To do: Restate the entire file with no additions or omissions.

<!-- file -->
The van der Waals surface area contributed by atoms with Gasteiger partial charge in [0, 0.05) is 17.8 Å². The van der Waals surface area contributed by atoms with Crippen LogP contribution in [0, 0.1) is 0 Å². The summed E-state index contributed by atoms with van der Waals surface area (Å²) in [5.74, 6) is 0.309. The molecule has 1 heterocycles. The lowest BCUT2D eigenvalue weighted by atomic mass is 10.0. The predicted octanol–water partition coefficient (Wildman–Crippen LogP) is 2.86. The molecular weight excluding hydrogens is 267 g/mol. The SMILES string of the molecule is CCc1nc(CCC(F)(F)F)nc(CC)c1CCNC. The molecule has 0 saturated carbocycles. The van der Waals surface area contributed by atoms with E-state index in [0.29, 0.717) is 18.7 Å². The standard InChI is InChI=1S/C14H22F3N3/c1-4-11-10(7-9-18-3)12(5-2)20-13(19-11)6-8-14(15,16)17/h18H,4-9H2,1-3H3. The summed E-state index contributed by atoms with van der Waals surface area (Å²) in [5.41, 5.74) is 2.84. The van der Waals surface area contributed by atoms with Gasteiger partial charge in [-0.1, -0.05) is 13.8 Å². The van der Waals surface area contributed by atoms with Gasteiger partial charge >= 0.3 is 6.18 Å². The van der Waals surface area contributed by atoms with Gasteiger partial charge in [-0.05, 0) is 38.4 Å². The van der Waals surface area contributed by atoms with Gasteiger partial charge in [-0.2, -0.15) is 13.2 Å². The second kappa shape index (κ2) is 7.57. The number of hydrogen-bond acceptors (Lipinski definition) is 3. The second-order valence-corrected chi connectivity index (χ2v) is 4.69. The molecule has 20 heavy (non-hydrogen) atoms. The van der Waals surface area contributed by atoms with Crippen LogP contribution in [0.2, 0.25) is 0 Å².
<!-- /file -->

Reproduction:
The van der Waals surface area contributed by atoms with Gasteiger partial charge in [0, 0.05) is 17.8 Å². The van der Waals surface area contributed by atoms with Crippen LogP contribution in [0, 0.1) is 0 Å². The summed E-state index contributed by atoms with van der Waals surface area (Å²) in [5.74, 6) is 0.309. The molecule has 1 heterocycles. The lowest BCUT2D eigenvalue weighted by atomic mass is 10.0. The predicted octanol–water partition coefficient (Wildman–Crippen LogP) is 2.86. The molecular weight excluding hydrogens is 267 g/mol. The SMILES string of the molecule is CCc1nc(CCC(F)(F)F)nc(CC)c1CCNC. The molecule has 0 saturated carbocycles. The van der Waals surface area contributed by atoms with E-state index in [0.29, 0.717) is 18.7 Å². The standard InChI is InChI=1S/C14H22F3N3/c1-4-11-10(7-9-18-3)12(5-2)20-13(19-11)6-8-14(15,16)17/h18H,4-9H2,1-3H3. The summed E-state index contributed by atoms with van der Waals surface area (Å²) in [5.41, 5.74) is 2.84. The van der Waals surface area contributed by atoms with Gasteiger partial charge in [-0.1, -0.05) is 13.8 Å². The van der Waals surface area contributed by atoms with Gasteiger partial charge >= 0.3 is 6.18 Å². The van der Waals surface area contributed by atoms with Gasteiger partial charge in [-0.05, 0) is 38.4 Å². The van der Waals surface area contributed by atoms with Gasteiger partial charge in [-0.2, -0.15) is 13.2 Å². The second kappa shape index (κ2) is 7.57. The number of hydrogen-bond acceptors (Lipinski definition) is 3. The second-order valence-corrected chi connectivity index (χ2v) is 4.69. The molecule has 20 heavy (non-hydrogen) atoms. The van der Waals surface area contributed by atoms with Crippen LogP contribution in [0.2, 0.25) is 0 Å².